Bruce Chatwin’s fascination with nomads and wanderlust represents itself in reverse in On the Black Hill, a tale of two brothers (identical twins) who never go anywhere. They stay in the farmhouse on the English-Welsh border where they were born, tilling the rough soil and sleeping in the same bed, touched only occasionally by the advance of the 20th century. Smacking of a Welsh Ethan Frome, Chatwin evokes the lonely tragedies of farm life, and above all the vibrant land of Wales.
In this delightful novel, which won a Whitbread Prize in 1989, James Hamilton-Paterson joins celebrated British composer Edward Elgar on a cruise on the Amazon River and imagines what artists of the time may have pondered. “Oh Edward what a stupid doltish ass you’ve been to waste your life on the idea that art—in its small way—can make the least difference to things,” he imagines Elgar as commenting. The book isn’t merely a collection of questioning ruminations; the cruise is filled with a variety of comical and interesting passengers and crew members.
An eccentric woman in her 30s strikes a friendship with an adolescent boy in a small southern English town at the outbreak of World War II. The young man, who serves as the narrator, leaves to attend Oxford, while Kay, the woman, takes up with an American soldier. The patterns of life of the town and of the two friends are destroyed forever by the war, and Francis Wyndham’s prose gives us a window into this time, and its demise. The novel is short and simple, yet filled with first-rate writing. The book won England’s Whitbread prize in 1987.
Jim Crace’s internationally acclaimed first book explores the tribes and communities, conflicts and superstitions, flora and fauna of a wholly spellbinding place: an imaginary seventh continent. In these seven tales Crace travels a strange and wonderful landscape: “Talking Skull” takes the reader to a tiny agricultural village renowned for the sexually-charged, mystical milk of its calves; “Electricity” introduces a remote flatland region where a monumental ceiling fan changes an entire town’s attitude toward modernization. From the acacia scrub of the flatlands to a city bazaar jammed with vegetable stalls, tourists, and beggars, Crace’s invented world is as fabulous as it is eerily familiar.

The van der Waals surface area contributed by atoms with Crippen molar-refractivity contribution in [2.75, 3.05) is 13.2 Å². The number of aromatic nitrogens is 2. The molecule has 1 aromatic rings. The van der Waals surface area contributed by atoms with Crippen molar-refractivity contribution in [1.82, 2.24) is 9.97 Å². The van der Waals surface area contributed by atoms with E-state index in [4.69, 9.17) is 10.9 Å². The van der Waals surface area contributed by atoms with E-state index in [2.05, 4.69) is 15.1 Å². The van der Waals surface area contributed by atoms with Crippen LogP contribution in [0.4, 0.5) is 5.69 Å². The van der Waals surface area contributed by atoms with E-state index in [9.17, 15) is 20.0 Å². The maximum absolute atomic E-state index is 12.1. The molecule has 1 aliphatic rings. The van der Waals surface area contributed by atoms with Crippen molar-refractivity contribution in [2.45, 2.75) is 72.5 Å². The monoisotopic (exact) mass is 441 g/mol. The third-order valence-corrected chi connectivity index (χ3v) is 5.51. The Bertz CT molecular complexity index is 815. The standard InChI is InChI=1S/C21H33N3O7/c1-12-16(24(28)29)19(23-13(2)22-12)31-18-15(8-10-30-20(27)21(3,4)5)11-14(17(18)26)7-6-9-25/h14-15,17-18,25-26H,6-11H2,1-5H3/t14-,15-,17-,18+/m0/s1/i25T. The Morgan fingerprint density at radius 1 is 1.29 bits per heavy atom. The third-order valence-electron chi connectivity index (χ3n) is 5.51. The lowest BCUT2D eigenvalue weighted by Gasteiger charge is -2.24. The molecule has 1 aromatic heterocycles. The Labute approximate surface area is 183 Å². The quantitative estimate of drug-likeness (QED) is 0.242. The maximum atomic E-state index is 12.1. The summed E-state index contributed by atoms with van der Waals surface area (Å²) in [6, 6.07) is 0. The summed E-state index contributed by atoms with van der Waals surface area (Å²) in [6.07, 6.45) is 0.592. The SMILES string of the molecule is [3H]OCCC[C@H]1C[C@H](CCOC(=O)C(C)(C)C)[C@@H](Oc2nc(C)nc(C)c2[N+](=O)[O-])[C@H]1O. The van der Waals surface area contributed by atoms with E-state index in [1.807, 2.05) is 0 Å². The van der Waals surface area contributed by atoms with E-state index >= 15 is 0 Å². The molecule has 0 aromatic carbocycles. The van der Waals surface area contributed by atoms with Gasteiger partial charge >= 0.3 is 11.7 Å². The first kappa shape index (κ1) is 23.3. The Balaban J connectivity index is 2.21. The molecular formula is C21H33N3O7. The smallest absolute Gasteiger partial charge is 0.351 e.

Jeanette is a bright and rebellious orphan who is adopted into an evangelical household in the dour, industrial North of England and finds herself embroidering grim religious mottoes and shaking her little tambourine for Jesus. But as this budding missionary comes of age, and comes to terms with her unorthodox sexuality, the peculiar balance of her God-fearing household dissolves. Jeanette’s insistence on listening to the truths of her own heart and mind—and on reporting them with wit and passion—makes for an unforgettable chronicle of an eccentric, moving passage into adulthood.
This is the story of two societies at the point of collapse: an England clinging desperately to the wreckage of its history and Beirut under bombardment. Adam Murray, a young British journalist, returns from assignment in the Middle East to find his old world has disintegrated. Stunned and embittered by the change in his friends, and their aimless world of chatter and heroin, he is persuaded by a mysterious patron to return to the city he loves, now under siege by the Israeli army.
In the small African republic of Kinjanja, British diplomat Morgan Leafy bumbles heavily through his job. His love of women, his fondness for drink, and his loathing for the country prove formidable obstacles on his road to any kind of success. But when he becomes an operative in Operation Kingpin and is charged with monitoring the front runner in Kinjanja’s national elections, Morgan senses an opportunity to achieve real professional recognition and, more importantly, reassignment.
After he finds himself being blackmailed, diagnosed with a venereal disease, attempting bribery, and confounded with a dead body, Morgan realizes that very little is going according to plan.